368. Memorandum From the President’s Special Assistant (Rostow) to President Johnson1
This is one way to look at the war.
From Hanoi’s point of view there are two central facts:
- —the decline of the Viet Cong manpower base;
- —the possibility of a political break in the United States.
Hanoi’s purpose, therefore, is to buy time to see what U.S. politics may yield. Hanoi has attempted to achieve this purpose by:
- —reducing activity in II, III, and IV Corps;
- —increasing pressure in the DMZ area to (1) prevent a more rapid erosion of the communist structure and (2) inflict higher U.S. casualties in hopes of eroding the U.S. will.
Hanoi’s strategy has been only partially successful—but extremely costly, in that:
- —Revolutionary development progress has been slowed as a result of the diversion of U.S. forces to I Corps—but it has not been stopped.
- —U.S. losses have increased substantially (7,000 killed in action in nine months against 5,000 all last year)—but for every American killed they have had more than nine deaths.
- —Total friendly casualties have also increased (15,600 killed in nine months compared with 11,100 for the same period in 1966)—but they have suffered disproportionately (the kill rate is now 4.6 against them compared with 3.2 in the same period in 1966).
- —Despite their increased losses in I Corps (and higher kill ratios against them in I Corps), they have been unable to cut their losses in the other corps areas (April through August losses equalled 25,800 compared with 18,400 for the same period last year. Monthly average was 5,200 compared with 4,900 for the preceding 15 months).
- —North Vietnamese losses have probably increased more than VC losses.
In the meantime, the intensity of the fighting in I Corps has tended to obscure the fact that the over-all pace of the war has slowed down: [Page 933]
- —Communist-initiated incidents in I Corps have increased from 20% of the total to 26%—but the total incident rate is down about 30% from the peak.
- —Battalion-size contacts in I Corps have increased from 34% of the total to 66%—but the total rate is down 55%.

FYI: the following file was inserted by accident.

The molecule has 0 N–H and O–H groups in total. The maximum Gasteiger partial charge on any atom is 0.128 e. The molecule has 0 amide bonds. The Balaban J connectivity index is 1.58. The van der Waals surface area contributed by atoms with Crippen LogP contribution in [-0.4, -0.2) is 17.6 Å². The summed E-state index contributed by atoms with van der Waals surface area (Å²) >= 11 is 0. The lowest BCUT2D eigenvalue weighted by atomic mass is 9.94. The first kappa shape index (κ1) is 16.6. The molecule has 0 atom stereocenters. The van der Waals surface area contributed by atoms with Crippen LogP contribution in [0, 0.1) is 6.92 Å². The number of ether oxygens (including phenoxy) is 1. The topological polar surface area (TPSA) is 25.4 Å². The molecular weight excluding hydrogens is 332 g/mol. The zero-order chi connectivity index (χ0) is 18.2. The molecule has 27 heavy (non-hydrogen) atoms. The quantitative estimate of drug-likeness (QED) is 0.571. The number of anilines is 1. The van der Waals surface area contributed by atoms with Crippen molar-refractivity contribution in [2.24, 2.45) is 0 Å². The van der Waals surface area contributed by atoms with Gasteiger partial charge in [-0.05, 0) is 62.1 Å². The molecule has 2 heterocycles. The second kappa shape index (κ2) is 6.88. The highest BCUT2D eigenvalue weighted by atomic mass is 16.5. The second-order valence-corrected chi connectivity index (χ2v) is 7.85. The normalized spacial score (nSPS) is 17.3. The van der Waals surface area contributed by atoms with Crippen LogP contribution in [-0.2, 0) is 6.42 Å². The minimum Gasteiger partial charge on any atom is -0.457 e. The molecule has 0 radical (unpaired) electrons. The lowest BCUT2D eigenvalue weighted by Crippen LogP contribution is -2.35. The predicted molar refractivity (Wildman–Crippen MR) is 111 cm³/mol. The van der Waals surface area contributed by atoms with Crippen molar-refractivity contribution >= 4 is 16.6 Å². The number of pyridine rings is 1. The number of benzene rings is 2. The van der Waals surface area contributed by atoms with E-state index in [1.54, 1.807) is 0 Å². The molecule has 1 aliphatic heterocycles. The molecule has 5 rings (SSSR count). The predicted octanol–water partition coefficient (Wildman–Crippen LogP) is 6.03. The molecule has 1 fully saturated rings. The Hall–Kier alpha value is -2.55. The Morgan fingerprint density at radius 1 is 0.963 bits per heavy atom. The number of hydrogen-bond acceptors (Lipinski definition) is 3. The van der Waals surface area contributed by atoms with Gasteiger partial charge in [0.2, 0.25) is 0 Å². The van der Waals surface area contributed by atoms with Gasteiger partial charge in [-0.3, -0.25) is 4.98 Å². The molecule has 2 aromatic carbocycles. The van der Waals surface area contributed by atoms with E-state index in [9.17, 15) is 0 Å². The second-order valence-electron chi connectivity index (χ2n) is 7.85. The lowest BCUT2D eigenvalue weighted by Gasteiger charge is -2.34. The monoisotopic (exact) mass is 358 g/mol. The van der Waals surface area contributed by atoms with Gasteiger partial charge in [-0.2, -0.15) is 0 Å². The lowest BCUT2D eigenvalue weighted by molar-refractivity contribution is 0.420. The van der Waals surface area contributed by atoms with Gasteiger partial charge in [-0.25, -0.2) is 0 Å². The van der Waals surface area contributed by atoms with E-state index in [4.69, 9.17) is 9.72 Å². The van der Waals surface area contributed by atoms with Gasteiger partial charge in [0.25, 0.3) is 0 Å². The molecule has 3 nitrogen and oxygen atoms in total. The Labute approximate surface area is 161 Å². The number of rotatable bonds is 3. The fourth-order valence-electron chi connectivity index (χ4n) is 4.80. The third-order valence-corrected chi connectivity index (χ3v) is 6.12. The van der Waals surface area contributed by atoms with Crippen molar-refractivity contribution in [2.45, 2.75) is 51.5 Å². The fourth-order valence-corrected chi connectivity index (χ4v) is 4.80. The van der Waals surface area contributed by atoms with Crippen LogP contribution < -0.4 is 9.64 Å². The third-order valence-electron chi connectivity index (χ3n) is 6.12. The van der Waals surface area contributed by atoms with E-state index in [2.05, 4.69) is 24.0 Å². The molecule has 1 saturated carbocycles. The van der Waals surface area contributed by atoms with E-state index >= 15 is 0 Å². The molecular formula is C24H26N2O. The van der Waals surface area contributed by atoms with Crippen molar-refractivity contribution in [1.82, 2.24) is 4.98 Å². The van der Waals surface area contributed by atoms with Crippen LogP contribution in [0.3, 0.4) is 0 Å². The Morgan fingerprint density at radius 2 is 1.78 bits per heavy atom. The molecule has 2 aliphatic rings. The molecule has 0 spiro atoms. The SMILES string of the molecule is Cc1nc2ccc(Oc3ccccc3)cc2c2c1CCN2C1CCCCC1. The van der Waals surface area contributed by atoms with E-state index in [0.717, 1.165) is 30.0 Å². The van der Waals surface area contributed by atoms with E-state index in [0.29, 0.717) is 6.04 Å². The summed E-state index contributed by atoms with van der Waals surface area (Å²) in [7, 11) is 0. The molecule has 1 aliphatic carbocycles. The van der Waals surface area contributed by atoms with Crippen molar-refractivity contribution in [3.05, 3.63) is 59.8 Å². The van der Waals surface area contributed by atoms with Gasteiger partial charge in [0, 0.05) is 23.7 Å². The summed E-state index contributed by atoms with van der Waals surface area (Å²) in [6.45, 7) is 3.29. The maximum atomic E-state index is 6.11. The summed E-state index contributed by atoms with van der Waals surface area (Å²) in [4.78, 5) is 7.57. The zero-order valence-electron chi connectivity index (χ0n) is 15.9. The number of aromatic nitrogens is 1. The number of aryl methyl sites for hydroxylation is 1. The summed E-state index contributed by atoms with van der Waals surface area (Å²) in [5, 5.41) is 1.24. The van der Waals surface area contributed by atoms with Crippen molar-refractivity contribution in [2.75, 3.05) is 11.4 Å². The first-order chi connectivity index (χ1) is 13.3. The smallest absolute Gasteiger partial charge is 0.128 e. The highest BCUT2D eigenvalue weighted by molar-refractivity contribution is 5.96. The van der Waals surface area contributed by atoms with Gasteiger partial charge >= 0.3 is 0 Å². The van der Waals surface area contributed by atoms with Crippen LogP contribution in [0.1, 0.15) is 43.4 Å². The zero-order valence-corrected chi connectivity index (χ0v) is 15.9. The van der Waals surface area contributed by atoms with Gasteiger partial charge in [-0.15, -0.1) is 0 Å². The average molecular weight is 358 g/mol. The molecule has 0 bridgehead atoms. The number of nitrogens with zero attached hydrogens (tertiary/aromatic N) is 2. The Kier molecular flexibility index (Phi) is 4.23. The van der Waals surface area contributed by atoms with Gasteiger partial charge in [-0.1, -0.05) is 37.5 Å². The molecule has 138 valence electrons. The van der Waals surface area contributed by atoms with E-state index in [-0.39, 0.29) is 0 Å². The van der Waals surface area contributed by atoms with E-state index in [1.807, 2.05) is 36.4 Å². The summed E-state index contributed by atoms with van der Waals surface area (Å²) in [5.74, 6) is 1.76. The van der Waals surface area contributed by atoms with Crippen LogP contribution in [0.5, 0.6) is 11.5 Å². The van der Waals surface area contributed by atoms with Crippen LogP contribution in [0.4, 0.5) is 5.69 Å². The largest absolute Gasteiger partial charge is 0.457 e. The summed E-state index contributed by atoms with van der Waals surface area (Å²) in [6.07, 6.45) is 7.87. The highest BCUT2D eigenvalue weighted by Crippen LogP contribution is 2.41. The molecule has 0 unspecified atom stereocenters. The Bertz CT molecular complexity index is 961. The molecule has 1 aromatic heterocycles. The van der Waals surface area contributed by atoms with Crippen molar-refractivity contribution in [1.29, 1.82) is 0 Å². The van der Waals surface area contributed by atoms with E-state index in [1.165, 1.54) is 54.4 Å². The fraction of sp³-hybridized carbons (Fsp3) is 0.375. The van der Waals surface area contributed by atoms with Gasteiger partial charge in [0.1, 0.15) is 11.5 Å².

- —Small unit actions and contacts per quarter in I Corps have increased from 600 to 3,000. In the other corps areas they have decreased from the peak of 1,900 to 1,500.
- —September death rates are substantially down from their peaks this spring: U.S. rate is down from 1,233 to 775; South Vietnamese, from 1,026 to 740; enemy, from 9,351 to 6,354.
It is too early to tell whether the current “lull” will be followed by a renewal of intense fighting in I Corps or whether Hanoi will now change its strategy.
Hanoi may feel that its DMZ strategy has been too costly in terms of its limited gains. If so, their alternatives are:
- —negotiate with or without a continuation of the fighting;
- —retreat from stage III to stage II insurgency (fragmentary evidence indicates that this process may be underway in some areas);
- —switch their main effort from the DMZ to some other areas;
- —a combination of the above.
On the other hand, Hanoi may well decide to pursue its DMZ strategy despite its high cost, because:
- —they simply are not yet ready to quit;
- —even though it is a “losing” strategy, it may buy more time at less cost than other alternatives (Hanoi may calculate that they would have suffered even more if they had not adopted the DMZ strategy);
- —for a time, at least, the communists may be prepared to exchange 7,200 killed a month for 800 American deaths (or 1,700 friendly deaths) if they believe that their will to persist is that much stronger than ours.
- Source: Johnson Library, National Security File, Country File, Vietnam, 3L(1) NVN Leadership Attitudes. Secret. According to the President’s notation on the memorandum, he requested that it be put on his desk.↩